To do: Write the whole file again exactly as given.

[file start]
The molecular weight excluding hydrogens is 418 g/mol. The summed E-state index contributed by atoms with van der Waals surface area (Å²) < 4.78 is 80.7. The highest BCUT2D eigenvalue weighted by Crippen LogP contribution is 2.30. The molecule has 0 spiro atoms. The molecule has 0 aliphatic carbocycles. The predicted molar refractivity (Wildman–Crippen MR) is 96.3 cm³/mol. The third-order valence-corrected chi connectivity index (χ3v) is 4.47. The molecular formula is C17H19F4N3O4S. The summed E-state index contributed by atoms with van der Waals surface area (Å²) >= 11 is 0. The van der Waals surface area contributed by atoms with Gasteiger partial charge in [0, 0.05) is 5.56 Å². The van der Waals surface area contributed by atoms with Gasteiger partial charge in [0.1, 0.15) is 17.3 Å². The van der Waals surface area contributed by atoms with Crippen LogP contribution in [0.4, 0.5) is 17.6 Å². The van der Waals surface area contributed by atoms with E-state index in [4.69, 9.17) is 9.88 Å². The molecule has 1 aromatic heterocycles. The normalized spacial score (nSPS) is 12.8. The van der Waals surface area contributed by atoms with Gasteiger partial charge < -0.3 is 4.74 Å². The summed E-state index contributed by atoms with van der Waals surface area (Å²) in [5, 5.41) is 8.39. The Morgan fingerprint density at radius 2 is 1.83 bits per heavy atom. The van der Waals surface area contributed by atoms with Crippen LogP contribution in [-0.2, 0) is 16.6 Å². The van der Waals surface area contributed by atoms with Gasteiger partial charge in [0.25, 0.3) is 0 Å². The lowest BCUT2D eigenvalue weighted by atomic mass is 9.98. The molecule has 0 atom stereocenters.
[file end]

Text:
The molecular weight excluding hydrogens is 418 g/mol. The summed E-state index contributed by atoms with van der Waals surface area (Å²) < 4.78 is 80.7. The highest BCUT2D eigenvalue weighted by Crippen LogP contribution is 2.30. The molecule has 0 spiro atoms. The molecule has 0 aliphatic carbocycles. The predicted molar refractivity (Wildman–Crippen MR) is 96.3 cm³/mol. The third-order valence-corrected chi connectivity index (χ3v) is 4.47. The molecular formula is C17H19F4N3O4S. The summed E-state index contributed by atoms with van der Waals surface area (Å²) >= 11 is 0. The van der Waals surface area contributed by atoms with Gasteiger partial charge in [0, 0.05) is 5.56 Å². The van der Waals surface area contributed by atoms with Gasteiger partial charge in [0.1, 0.15) is 17.3 Å². The van der Waals surface area contributed by atoms with Crippen LogP contribution in [0.4, 0.5) is 17.6 Å². The van der Waals surface area contributed by atoms with E-state index in [4.69, 9.17) is 9.88 Å². The molecule has 1 aromatic heterocycles. The normalized spacial score (nSPS) is 12.8. The van der Waals surface area contributed by atoms with Gasteiger partial charge < -0.3 is 4.74 Å². The summed E-state index contributed by atoms with van der Waals surface area (Å²) in [5, 5.41) is 8.39. The Morgan fingerprint density at radius 2 is 1.83 bits per heavy atom. The van der Waals surface area contributed by atoms with Crippen LogP contribution in [-0.2, 0) is 16.6 Å². The van der Waals surface area contributed by atoms with Gasteiger partial charge in [0.25, 0.3) is 0 Å². The lowest BCUT2D eigenvalue weighted by atomic mass is 9.98. The molecule has 0 atom stereocenters.